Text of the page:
Of A Lack Of Proper Battery Maintenance
It seems that we have a problem with both are RV battery maintenance, and car battery maintenance. This page is focusing on deep cycle RV battery maintenance. Most of the car battery maintenance is the same as the deep cycle RV battery maintenance. Only charging and discharge cycles differ.
Our So, how do we become the fifteen percent that enjoy the full potential of our big house batteries? How do we get the most out of our deep cycle battery.
Why am I focusing on this deep cycle battery issue? Well, some locations limit your generating capacity to pretty much midday use. This means that you must have enough battery power in your rig to get you through the non-generating times of night.
Unless you you only go to RV parks that have plenty of power, or like to boondock out in the middle of nowhere where you can run your gen-set anytime you desire, you have to pay attention to the rules governing your surroundings.
All Class C Motorhomes will have a deep cycle battery bank consisting of one or more batteries that will be constructed of lead acid and will produce 12V DC.
A word of caution is needed here… a deep cycle battery is very dangerous. These things contain a sulfuric acid electrolyte (75% distilled water and 25% sulfuric acid), which is a corrosive liquid.
This acid can emit flammable hydrogen gas… think Hindenburg. Always be sure you and your deep cycle battery are in a well-ventilated space.
You do not want to smoke around these things, and avoid making any sparks or open flames. If you do get acid on you, dilute it down immediately with lots and lots of cold water.
You should ALWAYS wear safety glasses and protective clothing when cleaning or doing maintenance around a deep cycle battery.
that make up a Deep Cycle Battery bank
There are three types of lead acid deep cycle RV batteries available today: They are Flooded Cell, Gel, and Absorbed Gas Mat (AGM):
Controlling the charge voltage is very important in any gel battery. They will require a slightly lower voltage than your standard flooded cell.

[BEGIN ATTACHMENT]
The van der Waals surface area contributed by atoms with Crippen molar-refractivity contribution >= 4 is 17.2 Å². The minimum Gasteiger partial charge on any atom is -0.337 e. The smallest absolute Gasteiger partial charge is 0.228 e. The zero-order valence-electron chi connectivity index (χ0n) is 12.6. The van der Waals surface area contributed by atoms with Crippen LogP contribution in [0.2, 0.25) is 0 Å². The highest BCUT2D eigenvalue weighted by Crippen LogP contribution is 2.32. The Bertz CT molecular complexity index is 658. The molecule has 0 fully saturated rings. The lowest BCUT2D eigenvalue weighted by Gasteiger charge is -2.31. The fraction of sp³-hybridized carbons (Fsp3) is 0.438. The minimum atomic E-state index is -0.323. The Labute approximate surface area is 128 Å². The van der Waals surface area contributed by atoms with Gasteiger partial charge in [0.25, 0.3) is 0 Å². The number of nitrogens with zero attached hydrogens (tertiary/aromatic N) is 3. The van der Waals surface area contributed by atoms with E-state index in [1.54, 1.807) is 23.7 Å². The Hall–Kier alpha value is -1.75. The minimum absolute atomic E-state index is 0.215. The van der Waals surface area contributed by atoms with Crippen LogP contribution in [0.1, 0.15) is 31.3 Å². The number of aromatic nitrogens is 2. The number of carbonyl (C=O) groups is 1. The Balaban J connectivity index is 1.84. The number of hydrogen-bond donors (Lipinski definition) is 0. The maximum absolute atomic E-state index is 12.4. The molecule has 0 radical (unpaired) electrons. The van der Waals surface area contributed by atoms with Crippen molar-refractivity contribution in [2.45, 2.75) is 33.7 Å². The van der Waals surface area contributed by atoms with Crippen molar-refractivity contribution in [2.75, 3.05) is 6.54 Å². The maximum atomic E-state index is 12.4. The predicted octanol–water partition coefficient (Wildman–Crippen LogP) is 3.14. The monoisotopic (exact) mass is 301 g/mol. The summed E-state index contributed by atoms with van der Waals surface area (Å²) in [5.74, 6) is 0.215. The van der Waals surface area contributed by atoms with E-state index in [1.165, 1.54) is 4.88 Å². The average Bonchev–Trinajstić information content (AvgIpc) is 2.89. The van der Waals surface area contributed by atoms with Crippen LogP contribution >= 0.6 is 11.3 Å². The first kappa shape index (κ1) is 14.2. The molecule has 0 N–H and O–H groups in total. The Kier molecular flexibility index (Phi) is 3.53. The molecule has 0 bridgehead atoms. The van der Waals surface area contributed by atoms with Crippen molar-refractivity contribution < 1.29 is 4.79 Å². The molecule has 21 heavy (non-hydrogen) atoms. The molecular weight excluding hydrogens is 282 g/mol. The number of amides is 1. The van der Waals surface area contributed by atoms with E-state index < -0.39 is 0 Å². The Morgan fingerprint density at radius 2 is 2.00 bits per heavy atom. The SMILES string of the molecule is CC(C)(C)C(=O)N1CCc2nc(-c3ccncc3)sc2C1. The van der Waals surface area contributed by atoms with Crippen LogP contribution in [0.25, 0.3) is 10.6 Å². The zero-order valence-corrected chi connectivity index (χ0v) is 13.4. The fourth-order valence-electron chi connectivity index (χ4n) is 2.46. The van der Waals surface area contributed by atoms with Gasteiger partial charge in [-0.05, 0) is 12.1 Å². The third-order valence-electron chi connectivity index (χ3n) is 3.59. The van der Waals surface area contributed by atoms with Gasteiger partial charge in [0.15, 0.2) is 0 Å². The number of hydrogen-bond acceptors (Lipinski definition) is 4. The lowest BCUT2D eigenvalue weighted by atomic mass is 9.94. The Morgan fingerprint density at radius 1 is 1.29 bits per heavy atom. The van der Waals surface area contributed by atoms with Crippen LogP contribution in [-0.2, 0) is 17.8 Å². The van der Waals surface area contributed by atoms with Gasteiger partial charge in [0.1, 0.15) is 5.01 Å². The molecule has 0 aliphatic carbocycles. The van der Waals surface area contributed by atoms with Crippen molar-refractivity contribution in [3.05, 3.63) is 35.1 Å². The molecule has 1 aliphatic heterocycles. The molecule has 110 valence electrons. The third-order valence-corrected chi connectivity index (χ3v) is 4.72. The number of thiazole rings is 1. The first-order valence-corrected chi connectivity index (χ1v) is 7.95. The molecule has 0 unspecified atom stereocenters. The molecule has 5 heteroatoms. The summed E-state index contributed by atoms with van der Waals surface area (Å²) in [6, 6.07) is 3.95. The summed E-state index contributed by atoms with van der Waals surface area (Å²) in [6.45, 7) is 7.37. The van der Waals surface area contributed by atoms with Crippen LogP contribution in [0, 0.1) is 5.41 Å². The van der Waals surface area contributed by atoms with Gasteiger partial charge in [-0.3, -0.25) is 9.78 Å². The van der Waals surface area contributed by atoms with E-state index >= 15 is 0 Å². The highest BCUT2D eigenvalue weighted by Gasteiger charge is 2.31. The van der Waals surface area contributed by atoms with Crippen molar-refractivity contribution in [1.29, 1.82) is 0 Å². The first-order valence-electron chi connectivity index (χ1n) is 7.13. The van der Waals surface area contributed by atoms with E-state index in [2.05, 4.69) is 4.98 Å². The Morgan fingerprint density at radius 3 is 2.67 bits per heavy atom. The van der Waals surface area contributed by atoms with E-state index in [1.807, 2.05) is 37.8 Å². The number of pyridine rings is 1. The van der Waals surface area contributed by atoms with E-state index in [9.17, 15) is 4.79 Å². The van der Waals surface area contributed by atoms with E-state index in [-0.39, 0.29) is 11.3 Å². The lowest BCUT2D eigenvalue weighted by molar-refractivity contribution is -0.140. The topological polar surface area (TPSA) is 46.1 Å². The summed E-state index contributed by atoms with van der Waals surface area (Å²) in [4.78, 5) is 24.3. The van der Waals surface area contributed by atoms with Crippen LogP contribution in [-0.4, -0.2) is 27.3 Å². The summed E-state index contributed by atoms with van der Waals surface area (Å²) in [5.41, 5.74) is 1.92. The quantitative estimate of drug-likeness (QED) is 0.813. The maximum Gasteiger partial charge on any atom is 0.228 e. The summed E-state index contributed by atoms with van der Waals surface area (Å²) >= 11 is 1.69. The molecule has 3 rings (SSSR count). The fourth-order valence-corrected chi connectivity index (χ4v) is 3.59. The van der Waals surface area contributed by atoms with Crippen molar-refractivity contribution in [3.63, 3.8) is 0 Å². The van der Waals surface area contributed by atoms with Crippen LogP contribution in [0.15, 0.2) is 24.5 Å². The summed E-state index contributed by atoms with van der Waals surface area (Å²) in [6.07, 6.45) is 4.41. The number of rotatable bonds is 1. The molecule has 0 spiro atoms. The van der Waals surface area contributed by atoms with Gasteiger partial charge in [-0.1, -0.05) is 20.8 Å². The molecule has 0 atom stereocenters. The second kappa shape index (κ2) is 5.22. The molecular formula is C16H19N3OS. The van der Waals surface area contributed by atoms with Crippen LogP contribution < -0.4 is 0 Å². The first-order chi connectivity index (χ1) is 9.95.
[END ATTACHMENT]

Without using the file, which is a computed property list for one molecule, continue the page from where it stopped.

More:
This is to prevent the irreplaceable electrolyte from boiling out.
Also, the rate of charge has to be slower. A sloppy charging technique will quickly destroy this unit.
I think the trick here is that if you really want a maintenance free unit, just make sure you have a charger that is designed to charge this gel. You don't want to wing it!
Most people still use the good old wet cells in 12 and 6 volt configurations. So I'm going focus on this type of unit. However, there is a lot of information about AGM and gels out there if you want to go in that direction.
12V deep cycle batteries are sized in groups. They can come in sizes ranging from the Group 24 (70-85 amp-hours) up to Group 31 (95-125 amp-hours). If you use more than one 12V battery, always connect them in a parallel configuration.
A popular alternative is to use a couple of 6V golf cart batteries (like the T-105) wired-in series. This will produce a strong 12V DC. Golf cart sized units have a true deep cycle, and they have thicker cell plates. The rule is... the thicker the plates, the better the deep cycle battery.
Trojan makes the T-105; and because you have to use these 6V units in groups of two, you will end up with 180 to 220 amp-hour per pair. This would give you up to a 440 amp-hour rating if you were to use four of them. When you go off the grid, you want the most amps that you can have. It makes life so much less stressful.
There are tons of information available at sites like http://www.rv.net/forum/. Feel free to go and ask questions, and you will get your answers. You may also provide information that could help others.
As I've already mentioned, your Class C Motorhome has two separate and distinctly different types of electricity. The stuff your generator and shore power (the grid) puts out is 115V AC, or when paired up with an inverter, solar panels , or even wind, it will produce 12V DC.
It is important, however, that you understand that not all electricity is the same. AC electrical appliances are designed to be used with specific electrical grids.
When you are traveling, you may experience issues with compatibility using certain appliances and mobile devices with the available shore power.
For most Class C Motorhome owners, this information will only apply to those who go further south than Mexico to parts of Central and South America.
The AC electrical grid in North America (the United States, Canada, and Mexico) is substantially different than the majority of the rest of the world.
Its electricity is 115 V AC at 60 Hz per second. Almost everywhere else uses the metric electrical supply system, which is rated at 220/240 V AC at 50 Hz per second.
This information would only be important for you if you were to travel, say to Europe, Asia, Australia, or south of Mexico and wanted to bring mobile & electrical devices such as a coffee pot, hair dryer, some types of computers, phone chargers, etc. Even in the good old US of A, electrical power is not necessarily the same everywhere you go.
You should always test any electrical source before you plug it into your Class C Motorhome.
There can always be polarity issues, low voltages (brown outs), or even high voltages. You want your AC to stay in a range of between 115 V AC and 120 V AC. If you go out of this range, it is possible to damage certain electrical components.
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Class C Motorhome
Class C Motorhome
Class C Motorhome
Class C Motorhome